UAE could be one of biggest suppliers of hydrogen to Europe

Netherlands signs Memorandum of Understanding with UAE to set up export-import corridors for clean hydrogen

by Anjana Sankar

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Mark Harbers, Minister of Infrastructure and Water Management, Netherlands. Supplied photo
Mark Harbers, Minister of Infrastructure and Water Management, Netherlands. Supplied photo

Published: Tue 22 Mar 2022, 6:49 PM

The UAE could be one of the biggest suppliers of hydrogen to the European market as countries look for renewable energy sources to reduce carbon emissions and combat global warming, a minister from the Netherlands has said.

Speaking to Khaleej Times at Expo 2020, Mark Harbers, Minister of Infrastructure and Water Management, Netherlands said, “The Port of Rotterdam is looking for a project where hydrogen or ammonia could be easily shipped into Rotterdam to be distributed to other countries. And the UAE would be one of the biggest suppliers in future, I guess.”

“You have more sunshine than we have. So that might be a fantastic business opportunity for companies based here to sell their hydrogen in future to the Netherlands,” he said.

If the production is scaled up with the help of solar energy, or wind energy, the minister said that is the “real green hydrogen we are looking at.”

Both countries signed a Memorandum of Understanding on Monday to work together to set up export-import corridors for clean hydrogen between the UAE and the Netherlands as a gateway to Europe. Suhail Mohammed Al Mazrouei, UAE Minister for Energy and Infrastructure and the Dutch Minister for Foreign Trade and Development Cooperation Liesje Schreinemacher signed the MoU on Hydrogen Energy at the Dutch Pavilion at Expo 2020. Both ministers noted the importance of clean hydrogen, in particular green hydrogen from renewable sources to contribute to their countries’ emission reduction policy.

Allard Castelein, the CEO of Rotterdam Port said the excellent local conditions in the UAE such as the amount of sunshine, availability of space and investment climate, can lead to a very competitive hydrogen product delivered to the Northwest European market.

“This new energy from the Middle East, distributed via Rotterdam’s terminals and hydrogen backbone, could further help decarbonize Europe’s industries and society as a whole.”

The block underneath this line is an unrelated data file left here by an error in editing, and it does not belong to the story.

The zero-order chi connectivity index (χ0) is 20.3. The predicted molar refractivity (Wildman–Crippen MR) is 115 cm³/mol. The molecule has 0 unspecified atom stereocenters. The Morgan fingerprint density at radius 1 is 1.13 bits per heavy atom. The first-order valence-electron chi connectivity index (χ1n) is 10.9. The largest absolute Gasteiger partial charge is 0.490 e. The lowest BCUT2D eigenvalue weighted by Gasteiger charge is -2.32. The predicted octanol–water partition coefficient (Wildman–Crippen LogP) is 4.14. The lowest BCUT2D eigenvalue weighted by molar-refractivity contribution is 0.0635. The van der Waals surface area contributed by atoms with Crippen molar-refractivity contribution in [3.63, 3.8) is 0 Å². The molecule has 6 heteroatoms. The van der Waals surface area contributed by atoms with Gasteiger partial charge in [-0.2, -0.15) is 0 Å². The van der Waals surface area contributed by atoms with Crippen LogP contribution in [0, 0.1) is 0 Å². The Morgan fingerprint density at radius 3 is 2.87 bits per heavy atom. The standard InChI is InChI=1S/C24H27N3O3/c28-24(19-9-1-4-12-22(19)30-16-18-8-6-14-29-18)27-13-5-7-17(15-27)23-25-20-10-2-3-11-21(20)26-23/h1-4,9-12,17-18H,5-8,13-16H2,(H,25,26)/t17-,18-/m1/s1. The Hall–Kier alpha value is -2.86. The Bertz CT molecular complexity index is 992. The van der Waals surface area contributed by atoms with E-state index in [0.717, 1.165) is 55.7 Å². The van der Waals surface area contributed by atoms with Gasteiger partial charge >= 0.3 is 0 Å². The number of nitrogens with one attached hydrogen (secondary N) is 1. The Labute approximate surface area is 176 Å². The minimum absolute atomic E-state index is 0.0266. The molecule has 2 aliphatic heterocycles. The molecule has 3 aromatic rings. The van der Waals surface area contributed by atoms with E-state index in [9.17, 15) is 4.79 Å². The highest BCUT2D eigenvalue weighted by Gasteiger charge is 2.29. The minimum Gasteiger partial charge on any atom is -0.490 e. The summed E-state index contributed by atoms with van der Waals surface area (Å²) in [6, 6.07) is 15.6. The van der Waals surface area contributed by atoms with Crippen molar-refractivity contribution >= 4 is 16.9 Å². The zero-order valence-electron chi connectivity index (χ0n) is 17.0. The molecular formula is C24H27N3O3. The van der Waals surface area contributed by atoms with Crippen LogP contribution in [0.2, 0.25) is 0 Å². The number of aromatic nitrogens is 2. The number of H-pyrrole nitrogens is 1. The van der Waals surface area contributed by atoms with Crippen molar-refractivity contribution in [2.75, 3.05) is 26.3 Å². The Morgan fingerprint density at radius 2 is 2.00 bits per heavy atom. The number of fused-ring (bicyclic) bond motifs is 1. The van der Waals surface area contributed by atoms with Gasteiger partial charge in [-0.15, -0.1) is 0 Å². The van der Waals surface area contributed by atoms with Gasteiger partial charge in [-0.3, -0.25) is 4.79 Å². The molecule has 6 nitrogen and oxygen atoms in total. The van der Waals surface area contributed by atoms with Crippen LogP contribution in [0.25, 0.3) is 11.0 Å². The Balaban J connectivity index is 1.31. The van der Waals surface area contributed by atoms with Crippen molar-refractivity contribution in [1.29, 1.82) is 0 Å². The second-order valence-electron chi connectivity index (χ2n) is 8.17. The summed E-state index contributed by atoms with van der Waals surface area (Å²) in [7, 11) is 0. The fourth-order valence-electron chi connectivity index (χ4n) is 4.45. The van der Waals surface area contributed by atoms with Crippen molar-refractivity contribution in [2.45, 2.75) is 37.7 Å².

The Netherlands has issued its national hydrogen strategy in 2020 and the government has recently proposed a €35 billion climate transition fund out of which €15 billion are earmarked for advanced renewable energy including green hydrogen.

Likewise, the UAE that has committed to net-zero emissions by 2050, recognizes that production of hydrogen supports the country’s diversification plans and enables the production of more low-carbon export products to maintain its economic position. This shift to green energy could significantly help in achieving the climate goals as stipulated in the Paris Climate Agreement.

Hydrogen gas has long been recognised as an alternative to fossil fuels and a potentially valuable tool for tackling climate change. In a hydrogen economy, hydrogen would be used in place of the fossil fuels that currently provide four-fifths of the world's energy supply emitting the bulk of global greenhouse gas emissions in, amongst others, Europe will need to import green hydrogen to reach its net-zero goal in 2050.

Al Mazrouei said the partnerships between the UAE and Netherlands will contribute to “catalysing the transition towards hydrogen energy.”

He said it will help move closer to achieving the objectives of the Paris Agreement on Climate Change, and contribute to opening opportunities for growth and development, diversifying the energy mix, and relying on clean energy by building concrete partnerships and enhancing cooperation between the two friendly countries.​

Anjana Sankar

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